Each formula has specific parameters that will begin to yield interesting complexity, and the user either has to discover them through trial and error, or learn from books or other users what range of parameters is useful for a given formula. For Julia variant formulas, like this one, typically values between zero and one will be effective. Often artists will find the best Julia parameter values by starting with the corresponding Mandelbrot set, which is actually a catalog of all possible Julia sets that use the formula, and using the "switch" feature in Ultra Fractal. While the Mandelbrot(fn||fn) basic formula fractal is on the screen, I clicked the switch button. A new window opened alongside the first, where each corresponding Julia is displayed as the cursor is run over different points in the Mandelbrot fractal. The pixel values at the cursor location in the Mandelbrot image become the new parameters for the corresponding Julia image. I used this method to discover that 0.44 and 0.23 yield some promising looking detail, as evidenced by Fig. 2.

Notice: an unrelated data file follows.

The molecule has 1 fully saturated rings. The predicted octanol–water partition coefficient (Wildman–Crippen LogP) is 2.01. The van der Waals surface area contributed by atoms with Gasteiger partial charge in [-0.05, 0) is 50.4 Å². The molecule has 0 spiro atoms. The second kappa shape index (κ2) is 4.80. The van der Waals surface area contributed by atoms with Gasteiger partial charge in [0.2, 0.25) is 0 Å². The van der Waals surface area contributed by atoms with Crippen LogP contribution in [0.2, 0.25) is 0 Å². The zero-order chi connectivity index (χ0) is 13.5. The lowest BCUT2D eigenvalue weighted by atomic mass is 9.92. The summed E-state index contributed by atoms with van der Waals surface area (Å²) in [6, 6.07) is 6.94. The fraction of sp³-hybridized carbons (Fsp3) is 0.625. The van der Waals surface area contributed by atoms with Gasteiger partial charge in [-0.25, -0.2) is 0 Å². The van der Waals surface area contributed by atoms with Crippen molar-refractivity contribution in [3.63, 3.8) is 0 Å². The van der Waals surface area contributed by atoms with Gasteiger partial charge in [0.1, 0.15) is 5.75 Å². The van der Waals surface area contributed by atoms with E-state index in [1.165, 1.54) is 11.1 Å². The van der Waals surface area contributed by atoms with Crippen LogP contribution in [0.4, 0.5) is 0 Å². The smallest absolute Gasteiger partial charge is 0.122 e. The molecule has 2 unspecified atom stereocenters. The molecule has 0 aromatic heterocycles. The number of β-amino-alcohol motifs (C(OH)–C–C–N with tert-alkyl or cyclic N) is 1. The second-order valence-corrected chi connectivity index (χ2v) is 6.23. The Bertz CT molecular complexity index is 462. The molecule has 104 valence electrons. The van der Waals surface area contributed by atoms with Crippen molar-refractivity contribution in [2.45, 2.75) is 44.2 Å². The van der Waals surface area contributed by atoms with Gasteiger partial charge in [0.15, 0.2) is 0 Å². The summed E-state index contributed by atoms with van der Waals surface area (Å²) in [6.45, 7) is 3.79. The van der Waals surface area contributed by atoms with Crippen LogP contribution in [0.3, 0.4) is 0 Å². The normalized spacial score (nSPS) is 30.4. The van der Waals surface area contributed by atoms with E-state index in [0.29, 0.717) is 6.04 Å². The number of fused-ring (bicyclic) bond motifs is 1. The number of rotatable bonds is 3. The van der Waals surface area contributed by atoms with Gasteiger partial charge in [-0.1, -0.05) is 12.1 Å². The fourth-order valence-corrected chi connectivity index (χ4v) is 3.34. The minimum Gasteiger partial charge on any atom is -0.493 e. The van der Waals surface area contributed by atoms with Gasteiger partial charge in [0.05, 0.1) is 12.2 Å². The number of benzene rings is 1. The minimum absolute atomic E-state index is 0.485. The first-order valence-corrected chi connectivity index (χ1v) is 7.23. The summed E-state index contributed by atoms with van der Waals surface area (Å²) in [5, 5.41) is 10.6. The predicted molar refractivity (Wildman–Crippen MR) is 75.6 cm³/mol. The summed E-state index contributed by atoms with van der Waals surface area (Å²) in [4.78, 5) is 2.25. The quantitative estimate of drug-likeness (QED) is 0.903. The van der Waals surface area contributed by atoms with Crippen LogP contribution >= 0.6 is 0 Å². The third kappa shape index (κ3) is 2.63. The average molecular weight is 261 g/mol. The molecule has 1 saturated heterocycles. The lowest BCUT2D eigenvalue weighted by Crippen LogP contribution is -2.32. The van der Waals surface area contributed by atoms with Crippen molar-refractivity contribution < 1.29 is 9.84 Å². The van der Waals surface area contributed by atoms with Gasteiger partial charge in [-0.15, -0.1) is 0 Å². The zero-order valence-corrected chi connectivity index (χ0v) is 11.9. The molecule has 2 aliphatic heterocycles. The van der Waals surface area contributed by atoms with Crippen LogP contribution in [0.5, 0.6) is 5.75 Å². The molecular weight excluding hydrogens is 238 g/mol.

A possible second step might be experimenting with the two function values. Different function values often have a dramatic effect on how the fractal is rendered. Since, as was previously mentioned, there are 29 different options available for each function, it can take time to discover a promising combination. Sometimes it becomes quickly apparent which values for the first function are going to yield interesting results, thus simplifying the search somewhat.